Of the traditional mobile manufacturers only Samsung has successfully taken the fight to Apple with its impressive Galaxy Tabs. That was until Amazon released its Kindle range with the Fire, stepping up from supplying e-readers to fully functioning tablets. Barnes and Noble have also taken similar steps with its Nook ranges of e-readers and tablets.

While Android is a common factor in all the above, it’s not always sufficiently common to ensure compatibility, and in cases like Kindle and the Nook, compatibility is not a driving factor – the sale of media content is. These devices are deliberately low cost to support the ‘razor and blades’ model of loss-leading initial acquisition, with repeat on-going purchases delivering the longer-term margins.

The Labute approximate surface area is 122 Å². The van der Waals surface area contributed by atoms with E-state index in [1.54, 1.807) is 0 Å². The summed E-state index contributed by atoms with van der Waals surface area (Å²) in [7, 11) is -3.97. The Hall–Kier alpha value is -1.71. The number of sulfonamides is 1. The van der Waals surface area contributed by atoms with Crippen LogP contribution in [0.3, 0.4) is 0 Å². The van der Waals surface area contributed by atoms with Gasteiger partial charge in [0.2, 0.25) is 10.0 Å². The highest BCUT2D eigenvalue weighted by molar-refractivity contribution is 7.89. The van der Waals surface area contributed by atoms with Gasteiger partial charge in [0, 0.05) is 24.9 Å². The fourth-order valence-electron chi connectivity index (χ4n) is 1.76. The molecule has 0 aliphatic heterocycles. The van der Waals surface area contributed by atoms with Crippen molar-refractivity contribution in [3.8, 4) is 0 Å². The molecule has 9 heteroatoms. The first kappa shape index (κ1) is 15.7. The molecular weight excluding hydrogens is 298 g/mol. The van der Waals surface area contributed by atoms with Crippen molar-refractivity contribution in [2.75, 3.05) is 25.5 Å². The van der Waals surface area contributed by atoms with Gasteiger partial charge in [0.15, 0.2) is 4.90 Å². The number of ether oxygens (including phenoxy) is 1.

It’s a good approach to business, but it does require very deep pockets and a ready supply of something to sell over time. This can be software owned and supplied by the hardware manufacturer in the way the dedicated gaming device market has evolved, software supplied through a controlled marketplace, like the Apple App Store, or content aggregated from third parties and sold through a complete retail experience, such as Amazon or iTunes.

The lines between applications and content continue to blur, with in-app purchasing being increasingly used in games and magazine-like applications, so it is increasingly a retail consumer model rather than a traditional IT one. This method of aftersales requires a broad constituency of ready ‘players’ for the content purchased by users.